The Healing Benefits of a Warm Bath

February 06, 2017

The Healing Benefits of a Warm Bath | Island Thyme Soap Company

A warm bath is more than pampering.

With today's busy lifestyle showers may seem to be a more efficient use of time, and while they won't cure cancer, relaxing in a warm bath can provide some significant health benefits, both psychological and physical that a shower just can't provide.   

In 2002 a University of Wolverhampton study found that a daily bath significantly improved the mood and optimism of the participants, which was attributed to a combination of bodily comfort, warmth, isolation, and body positioning; being horizontal. Perhaps it mimics the warm and secure feelings of being in the womb. 

The use of water for various health treatments (hydrotherapy) is probably as old as   mankind. Archaeologists have found remains of bathing rooms in the palace of Knossos that date from 1700 B.C., indicating that the Greeks appreciated the effects of a good, long soak. The Greek physician Hippocrates (460-377 B.C.) also wrote extensively about the healing power of water. He advocated the use of saline baths and regularly immersed his patients in seawater to cure several ailments, including aching muscles and arthritis.

In addition to helping with muscle aches and pains, a warm baths can also help relieve some skin conditions and help prepare the body for restorative sleep.

Here are some  tips to maximizing the benefits of a  relaxing and healing bath.

Water temperature

Hot baths are actually not particularly good for your health. It can actually put a strain on the heart. Warm water is the ideal temperature.

Bath Salts 

Salt baths are one of the most ancient on the planet, beloved by the ancient Greeks and made into a full-blown industry in the 1700s in Europe. Using salt baths for pain relief have been a thing for thousands of years, but it's only now that we're understanding why.

In 2012, scientists showed that a saltwater bath takes a lot of the agony out of inflammation-based pain syndromes such as the chronic pain related to arthritis, fibromyalgia, or muscular low back issues. Dr Vincent Compan of Manchester University’s Faculty of Life Sciences found that the swelling of the cells in the bodies of arthritis sufferers can be reduced by dehydrating them with salt. The salt sucks the water out of the cells. The salt worked the same whether it was injected into the body or absorbed through the skin via bandages soaked in saline or bathing. This explains why hot springs which are high in salts are so effective and for years were frequented by patients seeking a miracle cure.

Two thousand years ago, Flavius Josephus wrote that the salts from the Dead Sea heal the human body. The Dead Sea has the highest salt content of any body of water in the world its waters have been renowned for their therapeutic effects since ancient times. The waters from the Dead Sea are unique in that they contain 27% of various salts as compared to 3% in normal sea water. Further, while sodium accounts for approximately 80% of the salt content of normal sea water, it comprises much less of the salt total in water from the Dead Sea. The balance of the salts in Dead Sea water are magnesium, potassium, calcium chloride, and bromides.   Magnesium is important for both combating stress and fluid retention, slowing skin aging, and calming the nervous system. Calcium is effective at preventing water retention, increasing circulation, and strengthening bones and nails. Potassium energizes the body, helps to balance skin moisture, and is a crucial mineral to replenish following intense exercise. Bromides act to ease muscle stiffness and relax muscles. Sodium is important for the lymphatic fluid balance (this in turn is important for immune system function). So we can see that bathing in high-quality sea salt could replenish the minerals that are critical to our skin metabolism.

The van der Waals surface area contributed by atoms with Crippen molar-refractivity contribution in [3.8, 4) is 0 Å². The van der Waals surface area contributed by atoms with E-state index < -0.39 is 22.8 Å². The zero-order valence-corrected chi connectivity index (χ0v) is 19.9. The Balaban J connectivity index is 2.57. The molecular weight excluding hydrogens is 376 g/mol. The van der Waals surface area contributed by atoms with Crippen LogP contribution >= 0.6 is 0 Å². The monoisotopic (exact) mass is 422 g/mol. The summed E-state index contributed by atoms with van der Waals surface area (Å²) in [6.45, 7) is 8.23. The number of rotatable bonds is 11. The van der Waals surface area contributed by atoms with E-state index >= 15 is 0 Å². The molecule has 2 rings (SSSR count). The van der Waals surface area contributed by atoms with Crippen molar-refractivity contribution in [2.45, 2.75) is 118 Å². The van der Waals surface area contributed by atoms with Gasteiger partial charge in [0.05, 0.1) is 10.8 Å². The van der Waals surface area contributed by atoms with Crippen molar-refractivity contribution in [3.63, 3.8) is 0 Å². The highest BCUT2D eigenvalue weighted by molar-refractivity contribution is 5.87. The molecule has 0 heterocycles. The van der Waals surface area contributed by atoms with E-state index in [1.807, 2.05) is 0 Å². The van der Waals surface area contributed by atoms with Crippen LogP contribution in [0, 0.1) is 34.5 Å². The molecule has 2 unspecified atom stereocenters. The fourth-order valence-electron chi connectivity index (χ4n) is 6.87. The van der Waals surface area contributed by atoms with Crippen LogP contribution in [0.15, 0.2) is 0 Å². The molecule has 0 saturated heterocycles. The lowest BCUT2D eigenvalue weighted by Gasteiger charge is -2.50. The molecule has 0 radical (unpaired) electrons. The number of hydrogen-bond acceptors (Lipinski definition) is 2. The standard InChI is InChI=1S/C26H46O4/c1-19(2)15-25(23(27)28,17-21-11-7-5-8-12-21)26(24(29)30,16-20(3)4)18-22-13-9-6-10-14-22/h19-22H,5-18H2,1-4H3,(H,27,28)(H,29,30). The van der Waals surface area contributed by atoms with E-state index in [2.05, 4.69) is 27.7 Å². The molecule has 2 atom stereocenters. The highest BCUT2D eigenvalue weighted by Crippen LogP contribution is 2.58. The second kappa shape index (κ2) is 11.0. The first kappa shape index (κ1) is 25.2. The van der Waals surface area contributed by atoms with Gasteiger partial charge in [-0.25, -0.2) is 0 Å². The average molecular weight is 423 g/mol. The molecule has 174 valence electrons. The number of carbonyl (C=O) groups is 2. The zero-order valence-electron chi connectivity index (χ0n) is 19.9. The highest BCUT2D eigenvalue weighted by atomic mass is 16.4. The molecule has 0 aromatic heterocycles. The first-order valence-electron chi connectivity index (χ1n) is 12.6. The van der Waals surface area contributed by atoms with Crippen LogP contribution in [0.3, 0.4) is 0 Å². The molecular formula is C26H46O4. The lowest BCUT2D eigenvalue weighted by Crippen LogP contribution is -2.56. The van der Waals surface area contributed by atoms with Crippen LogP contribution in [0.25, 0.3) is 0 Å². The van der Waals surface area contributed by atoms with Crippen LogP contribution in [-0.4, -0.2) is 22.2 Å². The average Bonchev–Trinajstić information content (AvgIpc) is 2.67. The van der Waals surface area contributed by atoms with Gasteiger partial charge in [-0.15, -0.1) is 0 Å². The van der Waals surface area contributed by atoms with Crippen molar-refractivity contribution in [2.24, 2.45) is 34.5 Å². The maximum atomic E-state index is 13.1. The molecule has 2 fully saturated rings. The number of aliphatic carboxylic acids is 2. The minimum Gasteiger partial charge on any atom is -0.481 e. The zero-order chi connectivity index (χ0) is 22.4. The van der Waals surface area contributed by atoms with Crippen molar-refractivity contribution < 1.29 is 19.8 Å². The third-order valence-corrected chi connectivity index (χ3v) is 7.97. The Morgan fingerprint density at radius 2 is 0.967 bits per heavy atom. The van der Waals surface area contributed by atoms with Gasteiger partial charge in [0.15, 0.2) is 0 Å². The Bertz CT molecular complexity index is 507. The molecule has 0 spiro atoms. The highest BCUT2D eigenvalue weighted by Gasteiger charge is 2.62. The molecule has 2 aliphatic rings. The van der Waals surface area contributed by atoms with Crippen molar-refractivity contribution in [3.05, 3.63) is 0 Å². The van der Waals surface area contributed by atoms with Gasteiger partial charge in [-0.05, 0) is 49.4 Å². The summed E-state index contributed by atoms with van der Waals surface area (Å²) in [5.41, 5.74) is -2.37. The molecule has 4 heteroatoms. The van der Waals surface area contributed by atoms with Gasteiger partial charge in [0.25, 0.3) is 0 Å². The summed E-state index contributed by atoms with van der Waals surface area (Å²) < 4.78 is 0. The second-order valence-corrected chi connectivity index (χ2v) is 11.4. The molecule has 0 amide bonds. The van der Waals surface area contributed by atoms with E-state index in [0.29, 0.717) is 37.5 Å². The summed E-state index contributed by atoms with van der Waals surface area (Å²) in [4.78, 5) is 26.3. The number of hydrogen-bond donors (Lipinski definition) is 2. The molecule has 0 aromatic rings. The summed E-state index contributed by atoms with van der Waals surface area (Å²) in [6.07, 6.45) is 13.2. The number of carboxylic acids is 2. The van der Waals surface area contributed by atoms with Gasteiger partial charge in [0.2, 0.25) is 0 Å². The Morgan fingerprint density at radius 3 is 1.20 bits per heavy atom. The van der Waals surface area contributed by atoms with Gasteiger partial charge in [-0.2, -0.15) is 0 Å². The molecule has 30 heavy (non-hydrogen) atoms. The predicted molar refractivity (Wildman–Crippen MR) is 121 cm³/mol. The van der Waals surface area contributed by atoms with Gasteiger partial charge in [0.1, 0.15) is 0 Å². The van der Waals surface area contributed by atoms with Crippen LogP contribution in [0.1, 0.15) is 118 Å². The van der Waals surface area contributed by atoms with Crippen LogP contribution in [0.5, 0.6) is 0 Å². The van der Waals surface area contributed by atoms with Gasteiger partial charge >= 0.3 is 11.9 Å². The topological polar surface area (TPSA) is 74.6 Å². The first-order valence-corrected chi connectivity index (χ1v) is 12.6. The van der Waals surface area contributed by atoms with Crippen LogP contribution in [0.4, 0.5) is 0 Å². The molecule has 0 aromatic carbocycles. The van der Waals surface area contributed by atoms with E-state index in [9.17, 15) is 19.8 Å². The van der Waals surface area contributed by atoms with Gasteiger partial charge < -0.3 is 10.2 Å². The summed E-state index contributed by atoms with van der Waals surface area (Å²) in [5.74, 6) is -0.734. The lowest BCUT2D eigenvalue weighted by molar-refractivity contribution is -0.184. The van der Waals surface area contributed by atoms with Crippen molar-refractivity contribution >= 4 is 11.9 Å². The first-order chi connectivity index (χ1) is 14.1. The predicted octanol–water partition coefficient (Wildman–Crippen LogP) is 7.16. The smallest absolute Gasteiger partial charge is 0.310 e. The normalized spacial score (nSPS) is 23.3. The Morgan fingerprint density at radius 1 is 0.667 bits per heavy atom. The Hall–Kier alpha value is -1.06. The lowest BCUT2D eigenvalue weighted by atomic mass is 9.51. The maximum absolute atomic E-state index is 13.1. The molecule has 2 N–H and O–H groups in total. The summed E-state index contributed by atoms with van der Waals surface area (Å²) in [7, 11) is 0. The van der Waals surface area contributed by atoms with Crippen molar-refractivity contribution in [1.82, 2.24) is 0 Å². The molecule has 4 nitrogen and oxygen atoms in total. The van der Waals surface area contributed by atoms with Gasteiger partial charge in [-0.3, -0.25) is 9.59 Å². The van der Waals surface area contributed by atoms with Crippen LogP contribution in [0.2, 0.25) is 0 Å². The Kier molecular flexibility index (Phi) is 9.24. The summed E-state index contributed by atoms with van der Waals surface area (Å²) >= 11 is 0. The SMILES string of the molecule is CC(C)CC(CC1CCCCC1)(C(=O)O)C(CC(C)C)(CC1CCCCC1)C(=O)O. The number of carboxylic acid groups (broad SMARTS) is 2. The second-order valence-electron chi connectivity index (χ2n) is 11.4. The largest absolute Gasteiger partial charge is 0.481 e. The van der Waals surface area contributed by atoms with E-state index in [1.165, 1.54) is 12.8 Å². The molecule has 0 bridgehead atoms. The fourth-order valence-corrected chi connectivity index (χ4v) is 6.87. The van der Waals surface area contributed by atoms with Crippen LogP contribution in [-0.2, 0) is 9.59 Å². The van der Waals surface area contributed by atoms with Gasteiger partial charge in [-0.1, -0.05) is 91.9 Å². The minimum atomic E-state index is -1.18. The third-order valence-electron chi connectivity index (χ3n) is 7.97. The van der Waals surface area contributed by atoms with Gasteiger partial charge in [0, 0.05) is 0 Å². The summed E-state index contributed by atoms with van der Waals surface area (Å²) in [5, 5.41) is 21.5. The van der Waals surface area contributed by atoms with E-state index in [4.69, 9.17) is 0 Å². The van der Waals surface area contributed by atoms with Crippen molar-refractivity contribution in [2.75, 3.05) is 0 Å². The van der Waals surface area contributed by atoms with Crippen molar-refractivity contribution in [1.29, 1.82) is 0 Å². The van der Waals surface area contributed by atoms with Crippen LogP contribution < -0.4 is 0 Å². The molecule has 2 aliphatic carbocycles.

A mix of hydrotherapy and aromatherapy uses the essential oils from herbs and flowers, like lavender, rosemary or stinging nettles, to aid in relaxation or create analgesic, antiseptic or sedative properties. Since oils and water don't mix, simply adding 4 drops of essential oil to 1 Tsp honey, mixing in a cup of warm water and then adding it to your bath will work.

For the cold months to come, baths, and specifically soaks with tub tea, can help with any of the above conditions. The herbal sachet of lavender, chamomile flowers, and colloidal oatmeal.should steep in the water for about five minutes, at which point you can feel free to remove it or leave it in the water with you. Simply sink down, settle in, soak and enjoy every splendid second.

A drop in body temperature at night is one of the classic signals for the body to start producing melatonin, the hormone that induces sleep. Our bodies get colder at night naturally: apparently the temperature dip starts two hours before bed and lasts till about 4 a.m. Kick-starting that downward shift by heating yourself up artificially is an old trick to get yourself to feel sleepy.

For the health of your mind, body and soul, take some time to heal yourself every now and then, slow down, a take a nice warm bath. 

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